Obama admin cites Catholic Health Association to bolster case against Little Sisters
WASHINGTON, D.C., April 13, 2016 (LifeSiteNews) – To bolster its case for the HHS mandate against the Little Sisters of the Poor, the Obama administration cited the Catholic Health Association's support for the current opt-out system.
The HHS mandate requires all employers to provide insurance coverage for female employees to receive contraception, sterilization, and potentially abortion-inducing drugs with no co-pay. Some organizations qualify for an exemption – but they must sign a paper stating that to directly provide such services violates their deeply held religious beliefs.
The Little Sisters of the Poor and others say, since this process triggers the insurance company's providing potentially abortion-inducing drugs to women, it compels their cooperation in sin.
Solicitor General Donald Verrilli Jr. wrote in his 20-page legal brief that at least some religious figures believe the current system is acceptable to the Catholic conscience.
In a footnote in his 20-page brief, filed yesterday, he notes a positive comment made by the Catholic Health Association of the United States (CHA).
In a letter to the Centers for Medicare & Medicaid Services on April 4, 2013, Sister Carol Keehan and Deborah Proctor wrote that CHA supported an option in which “an eligible organization would be treated as complying with the contraceptive mandate once it delivers its self-certification” to its insurance company's third party administrator.
Democrats have frequently used Sr. Keehan and CHA's supportive comments to bolster ObamaCare and the HHS mandate. During a 2012 House hearing, Democratic congressmen repeatedly confronted Bishop William Lori with CHA's statements in support of ObamaCare – support some Catholics branded a “scandal.”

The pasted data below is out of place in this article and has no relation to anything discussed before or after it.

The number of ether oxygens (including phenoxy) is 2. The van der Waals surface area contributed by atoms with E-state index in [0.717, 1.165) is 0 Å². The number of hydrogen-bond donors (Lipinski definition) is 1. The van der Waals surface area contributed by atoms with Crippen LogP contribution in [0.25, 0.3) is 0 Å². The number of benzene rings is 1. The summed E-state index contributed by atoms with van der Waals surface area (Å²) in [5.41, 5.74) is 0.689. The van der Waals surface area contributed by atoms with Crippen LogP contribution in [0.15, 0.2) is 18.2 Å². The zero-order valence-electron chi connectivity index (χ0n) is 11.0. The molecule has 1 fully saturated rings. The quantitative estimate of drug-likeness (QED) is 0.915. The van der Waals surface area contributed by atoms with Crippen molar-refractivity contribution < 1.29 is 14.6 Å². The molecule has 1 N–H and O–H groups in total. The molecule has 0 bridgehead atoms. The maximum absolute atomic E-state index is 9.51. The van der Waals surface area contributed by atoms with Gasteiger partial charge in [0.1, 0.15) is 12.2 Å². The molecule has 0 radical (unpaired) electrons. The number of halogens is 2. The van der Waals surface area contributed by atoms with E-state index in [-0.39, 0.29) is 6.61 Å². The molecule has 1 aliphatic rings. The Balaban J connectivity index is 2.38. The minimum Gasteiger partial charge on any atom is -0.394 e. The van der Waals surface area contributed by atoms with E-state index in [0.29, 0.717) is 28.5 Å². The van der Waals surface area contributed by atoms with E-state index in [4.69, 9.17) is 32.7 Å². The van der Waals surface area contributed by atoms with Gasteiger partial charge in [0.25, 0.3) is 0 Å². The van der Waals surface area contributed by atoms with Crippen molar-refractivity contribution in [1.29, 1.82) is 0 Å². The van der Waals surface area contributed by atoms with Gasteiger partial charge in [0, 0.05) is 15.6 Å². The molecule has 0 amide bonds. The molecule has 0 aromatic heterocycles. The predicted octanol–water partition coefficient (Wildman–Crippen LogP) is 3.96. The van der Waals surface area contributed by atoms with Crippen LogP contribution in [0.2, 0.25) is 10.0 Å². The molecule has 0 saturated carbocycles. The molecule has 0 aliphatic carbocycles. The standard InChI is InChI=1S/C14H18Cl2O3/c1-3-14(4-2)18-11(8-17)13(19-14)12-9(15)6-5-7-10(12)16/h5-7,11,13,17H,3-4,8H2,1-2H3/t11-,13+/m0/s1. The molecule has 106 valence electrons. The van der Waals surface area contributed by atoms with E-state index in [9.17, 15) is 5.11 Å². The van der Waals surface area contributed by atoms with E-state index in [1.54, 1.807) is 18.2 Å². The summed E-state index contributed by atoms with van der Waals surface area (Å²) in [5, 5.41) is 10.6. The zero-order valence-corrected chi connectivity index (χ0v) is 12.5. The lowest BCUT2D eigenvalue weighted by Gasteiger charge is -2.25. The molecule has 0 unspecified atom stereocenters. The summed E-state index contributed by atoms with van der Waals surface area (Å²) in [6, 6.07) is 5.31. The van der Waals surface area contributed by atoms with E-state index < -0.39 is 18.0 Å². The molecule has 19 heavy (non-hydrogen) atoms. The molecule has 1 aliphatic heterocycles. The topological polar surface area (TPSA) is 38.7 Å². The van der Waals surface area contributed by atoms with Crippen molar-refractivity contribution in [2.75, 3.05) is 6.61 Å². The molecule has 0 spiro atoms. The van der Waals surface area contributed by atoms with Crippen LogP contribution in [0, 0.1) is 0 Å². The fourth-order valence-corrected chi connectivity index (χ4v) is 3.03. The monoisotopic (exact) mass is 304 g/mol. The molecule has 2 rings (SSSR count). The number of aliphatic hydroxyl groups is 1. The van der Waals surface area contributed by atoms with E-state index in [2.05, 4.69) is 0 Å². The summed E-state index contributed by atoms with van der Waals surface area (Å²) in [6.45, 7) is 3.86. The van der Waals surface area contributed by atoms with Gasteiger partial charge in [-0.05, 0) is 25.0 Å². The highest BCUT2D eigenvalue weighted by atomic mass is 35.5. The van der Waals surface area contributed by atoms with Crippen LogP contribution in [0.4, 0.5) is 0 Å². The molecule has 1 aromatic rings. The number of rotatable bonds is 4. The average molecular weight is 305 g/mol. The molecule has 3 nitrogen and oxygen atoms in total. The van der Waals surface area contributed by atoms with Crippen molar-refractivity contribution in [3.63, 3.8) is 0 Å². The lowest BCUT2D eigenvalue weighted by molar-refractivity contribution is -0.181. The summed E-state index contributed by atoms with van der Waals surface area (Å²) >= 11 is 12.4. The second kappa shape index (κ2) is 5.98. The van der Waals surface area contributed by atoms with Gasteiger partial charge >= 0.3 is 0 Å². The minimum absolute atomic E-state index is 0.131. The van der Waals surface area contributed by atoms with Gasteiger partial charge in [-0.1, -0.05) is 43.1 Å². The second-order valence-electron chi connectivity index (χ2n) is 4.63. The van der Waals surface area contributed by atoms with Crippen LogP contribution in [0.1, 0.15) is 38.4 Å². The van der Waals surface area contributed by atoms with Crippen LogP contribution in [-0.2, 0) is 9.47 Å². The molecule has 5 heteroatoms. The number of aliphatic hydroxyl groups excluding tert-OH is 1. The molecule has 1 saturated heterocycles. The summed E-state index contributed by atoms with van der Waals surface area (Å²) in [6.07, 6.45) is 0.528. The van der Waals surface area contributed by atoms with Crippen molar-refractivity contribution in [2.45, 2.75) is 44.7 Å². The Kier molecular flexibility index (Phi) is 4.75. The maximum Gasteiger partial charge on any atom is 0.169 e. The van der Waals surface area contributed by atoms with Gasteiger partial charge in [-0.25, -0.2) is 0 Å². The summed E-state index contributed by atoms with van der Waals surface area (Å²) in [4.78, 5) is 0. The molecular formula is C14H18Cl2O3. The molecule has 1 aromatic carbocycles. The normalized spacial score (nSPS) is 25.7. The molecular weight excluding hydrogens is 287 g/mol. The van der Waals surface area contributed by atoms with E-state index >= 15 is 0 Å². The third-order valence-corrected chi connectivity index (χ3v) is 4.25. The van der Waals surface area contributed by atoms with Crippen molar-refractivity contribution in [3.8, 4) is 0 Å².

In 2013, CHA supported the HHS mandate accommodation, putting it at odds with the Catholic hierarchy, as well as evangelical Protestant groups.
Last June, President Obama spoke at CHA's annual meeting.
In the same letter in which the CHA supported the self-certification method, it also advocated that the the government consider scrapping the system and providing contraceptives directly to affected women.
“We urge the departments to consider providing coverage for contraceptive services which eligible organizations exclude from their group health plans directly to the plan beneficiaries. For example, beneficiaries of such plans could request and be given the ability to access contraceptives through the Title X program or through an OPM-selected multi-State policy offered on the State exchanges,” Sr. Keehan wrote. “This is a far simpler solution to the problem and would avoid lingering and serious difficulties with the proposed accommodation.”
They also recommended a more broader conscience exemption. “While we appreciate the efforts the administration is making to respond to the concerns of religious organizations,” they wrote, “we still believe the best course is to adopt an expanded definition of religious employer."